The Population of Viscosity- and Gravitational Wave-driven Supermassive Black Hole Binaries Among Luminous Active Galactic Nuclei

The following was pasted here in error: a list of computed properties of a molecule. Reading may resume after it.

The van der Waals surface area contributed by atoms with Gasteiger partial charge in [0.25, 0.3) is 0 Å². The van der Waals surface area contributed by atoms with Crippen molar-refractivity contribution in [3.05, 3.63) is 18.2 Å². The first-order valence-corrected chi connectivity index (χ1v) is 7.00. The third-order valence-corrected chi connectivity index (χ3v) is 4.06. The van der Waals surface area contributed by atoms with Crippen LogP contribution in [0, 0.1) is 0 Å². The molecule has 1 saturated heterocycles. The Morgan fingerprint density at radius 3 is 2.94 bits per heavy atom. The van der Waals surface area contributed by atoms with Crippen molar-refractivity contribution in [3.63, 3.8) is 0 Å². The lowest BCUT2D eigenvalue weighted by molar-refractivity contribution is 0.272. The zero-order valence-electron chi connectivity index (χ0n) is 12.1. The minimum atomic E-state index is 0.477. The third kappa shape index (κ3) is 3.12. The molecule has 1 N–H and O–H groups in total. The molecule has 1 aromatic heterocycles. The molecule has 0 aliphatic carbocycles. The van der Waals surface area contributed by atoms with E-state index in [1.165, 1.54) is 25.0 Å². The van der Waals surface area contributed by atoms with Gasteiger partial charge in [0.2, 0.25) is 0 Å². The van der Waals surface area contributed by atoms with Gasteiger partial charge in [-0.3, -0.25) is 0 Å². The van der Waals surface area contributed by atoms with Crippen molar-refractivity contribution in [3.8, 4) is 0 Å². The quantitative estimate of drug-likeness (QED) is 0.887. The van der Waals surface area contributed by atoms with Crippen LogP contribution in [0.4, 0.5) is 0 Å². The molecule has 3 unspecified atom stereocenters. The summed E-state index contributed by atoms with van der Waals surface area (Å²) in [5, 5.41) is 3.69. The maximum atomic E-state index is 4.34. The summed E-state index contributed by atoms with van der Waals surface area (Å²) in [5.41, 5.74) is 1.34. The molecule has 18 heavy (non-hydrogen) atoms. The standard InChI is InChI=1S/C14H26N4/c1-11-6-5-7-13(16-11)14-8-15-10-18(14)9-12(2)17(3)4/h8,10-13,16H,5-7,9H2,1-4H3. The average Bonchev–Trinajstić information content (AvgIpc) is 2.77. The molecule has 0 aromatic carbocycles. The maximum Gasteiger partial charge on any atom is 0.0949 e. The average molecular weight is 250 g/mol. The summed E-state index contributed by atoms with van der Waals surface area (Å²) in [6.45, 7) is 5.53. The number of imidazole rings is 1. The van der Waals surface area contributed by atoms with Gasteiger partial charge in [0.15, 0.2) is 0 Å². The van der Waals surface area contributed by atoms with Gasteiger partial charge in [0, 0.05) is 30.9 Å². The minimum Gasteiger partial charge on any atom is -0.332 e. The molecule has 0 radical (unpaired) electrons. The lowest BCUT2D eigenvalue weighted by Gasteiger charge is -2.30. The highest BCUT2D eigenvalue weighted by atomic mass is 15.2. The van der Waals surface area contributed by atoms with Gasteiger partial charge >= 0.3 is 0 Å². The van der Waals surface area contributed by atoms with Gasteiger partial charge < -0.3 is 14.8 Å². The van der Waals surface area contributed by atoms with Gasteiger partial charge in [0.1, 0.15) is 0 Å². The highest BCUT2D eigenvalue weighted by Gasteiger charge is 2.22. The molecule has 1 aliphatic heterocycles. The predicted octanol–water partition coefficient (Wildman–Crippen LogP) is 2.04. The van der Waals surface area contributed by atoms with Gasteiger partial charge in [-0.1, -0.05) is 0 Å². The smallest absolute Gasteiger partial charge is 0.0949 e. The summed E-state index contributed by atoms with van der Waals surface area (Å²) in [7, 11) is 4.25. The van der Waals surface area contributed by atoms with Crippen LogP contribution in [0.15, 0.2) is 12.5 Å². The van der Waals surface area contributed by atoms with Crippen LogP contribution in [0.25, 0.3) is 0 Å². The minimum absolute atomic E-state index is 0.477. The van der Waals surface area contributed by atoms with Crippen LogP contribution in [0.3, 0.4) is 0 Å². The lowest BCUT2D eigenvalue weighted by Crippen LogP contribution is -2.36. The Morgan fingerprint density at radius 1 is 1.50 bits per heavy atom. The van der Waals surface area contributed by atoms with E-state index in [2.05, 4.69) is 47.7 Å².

Supermassive black hole binaries (SMBHBs) in galactic nuclei are thought to be a common by-product of major galaxy mergers. We use simple disk models for the circumbinary gas and for the binary-disk interaction to follow the orbital decay of SMBHBs with a range of total masses (M) and mass ratios (q), through physically distinct regions of the disk, until gravitational waves (GWs) take over their evolution. Prior to the GW-driven phase, the viscous decay is generically in the stalled "secondary-dominated" regime. SMBHBs spend a non-negligible fraction of a fiducial time of 107 yr at orbital periods between days lsimt orblsim yr, and we argue that they may be sufficiently common to be detectable, provided they are luminous during these stages. A dedicated optical or X-ray survey could identify coalescing SMBHBs statistically, as a population of periodically variable quasars, whose abundance obeys the scaling N var vprop t α var within a range of periods around t var~ tens of weeks. SMBHBs with M lsim 107 M sun, with 0.5 lsim α lsim 1.5, would probe the physics of viscous orbital decay, whereas the detection of a population of higher-mass binaries, with α = 8/3, would confirm that their decay is driven by GWs. The lowest-mass SMBHBs (M lsim 105-6 M sun) enter the GW-driven regime at short orbital periods, when they are already in the frequency band of the Laser Interferometric Space Antenna (LISA). While viscous processes are negligible in the last few years of coalescence, they could reduce the amplitude of any unresolved background due to near-stationary LISA sources. We discuss modest constraints on the SMBHB population already available from existing data, and the sensitivity and sky coverage requirements for a detection in future surveys. SMBHBs may also be identified from velocity shifts in their spectra; we discuss the expected abundance of SMBHBs as a function of their orbital velocity.